A year after it acquired Amteva as the core software behind its "unified communications" suite, Cisco Systems has shifted into high gear in offering its platform for delivering a "voice portal" that combines multimedia messaging and real-time call services.
In the past 90 days, Cisco has won a number of customers for its uOne application, which layers enhanced messaging services over Cisco's network gatekeeping hardware. Among those customers are BellSouth, CMA Consulting Services, Nhancement Technologies, and Videotron Communications. According to Cisco executives, the company has big plans for expanding those services by adding more powerful content delivery and transactional capabilities.
Dick Hyatt, director of business development for Cisco's newly created Internet Communications Software Group, says the need to offer such advanced services is growing from the fast-dropping price of bandwidth. "Dial tone is dropping through the floor," Hyatt says. "It does not build brand, and it does not build loyalty."
Nhancement executive Richard Glover says Cisco's unified communications suite is proving to be a big help in his company's transition from a seller of voice-processing equipment for enterprises to a provider of hosted applications for service providers. "Could we do it without [Cisco]? Probably, but it would be a heck of a lot more difficult," he says.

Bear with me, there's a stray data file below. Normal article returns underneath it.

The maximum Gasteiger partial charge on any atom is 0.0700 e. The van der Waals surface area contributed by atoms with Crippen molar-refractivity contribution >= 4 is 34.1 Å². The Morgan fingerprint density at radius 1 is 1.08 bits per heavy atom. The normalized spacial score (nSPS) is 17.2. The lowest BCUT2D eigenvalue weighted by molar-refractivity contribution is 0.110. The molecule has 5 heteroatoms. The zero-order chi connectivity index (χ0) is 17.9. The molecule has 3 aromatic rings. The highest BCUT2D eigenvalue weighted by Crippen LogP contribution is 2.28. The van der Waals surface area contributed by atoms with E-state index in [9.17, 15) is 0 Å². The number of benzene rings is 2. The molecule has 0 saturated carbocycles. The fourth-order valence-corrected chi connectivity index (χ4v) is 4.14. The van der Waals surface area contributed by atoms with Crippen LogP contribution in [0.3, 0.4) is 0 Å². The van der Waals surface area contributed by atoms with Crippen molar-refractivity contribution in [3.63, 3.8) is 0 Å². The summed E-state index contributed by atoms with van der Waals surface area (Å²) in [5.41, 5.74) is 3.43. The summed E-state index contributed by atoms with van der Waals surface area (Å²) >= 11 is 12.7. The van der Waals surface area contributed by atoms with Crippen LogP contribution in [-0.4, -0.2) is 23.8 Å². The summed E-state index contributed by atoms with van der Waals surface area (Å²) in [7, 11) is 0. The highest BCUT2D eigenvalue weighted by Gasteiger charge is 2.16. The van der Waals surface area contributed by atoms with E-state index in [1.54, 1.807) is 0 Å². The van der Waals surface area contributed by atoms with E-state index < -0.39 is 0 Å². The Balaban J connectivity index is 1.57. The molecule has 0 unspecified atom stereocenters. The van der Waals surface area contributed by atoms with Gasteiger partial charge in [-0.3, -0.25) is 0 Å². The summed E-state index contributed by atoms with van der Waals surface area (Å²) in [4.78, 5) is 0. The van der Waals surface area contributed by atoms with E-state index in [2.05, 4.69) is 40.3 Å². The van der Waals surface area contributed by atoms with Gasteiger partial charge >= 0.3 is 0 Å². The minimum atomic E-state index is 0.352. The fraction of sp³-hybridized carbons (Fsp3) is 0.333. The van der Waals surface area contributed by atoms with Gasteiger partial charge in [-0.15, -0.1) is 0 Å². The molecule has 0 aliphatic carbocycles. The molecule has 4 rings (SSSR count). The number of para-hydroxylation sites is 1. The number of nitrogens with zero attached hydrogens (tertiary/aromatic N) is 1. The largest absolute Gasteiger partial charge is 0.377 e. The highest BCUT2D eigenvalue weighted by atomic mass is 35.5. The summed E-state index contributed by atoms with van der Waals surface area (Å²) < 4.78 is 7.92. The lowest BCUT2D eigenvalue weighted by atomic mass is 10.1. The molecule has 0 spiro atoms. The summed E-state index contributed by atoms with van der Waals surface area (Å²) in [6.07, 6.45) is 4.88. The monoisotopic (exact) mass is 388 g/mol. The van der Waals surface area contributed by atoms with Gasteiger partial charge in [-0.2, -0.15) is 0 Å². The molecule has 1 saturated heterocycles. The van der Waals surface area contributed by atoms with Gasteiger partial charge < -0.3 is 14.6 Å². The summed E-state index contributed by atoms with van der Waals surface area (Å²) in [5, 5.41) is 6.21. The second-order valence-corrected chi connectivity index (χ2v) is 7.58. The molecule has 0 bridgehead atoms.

Meanwhile, Steve Byars, director of carrier infrastructure for research firm Current Analysis says that while Cisco's approach of delivering unified communications through service providers is unique, he cautions that the market it's serving hasn't quite figured out what to do with the new services. "No one is being hugely successful yet in delivering these kinds of services," he says. "The pricing is simply notdefined."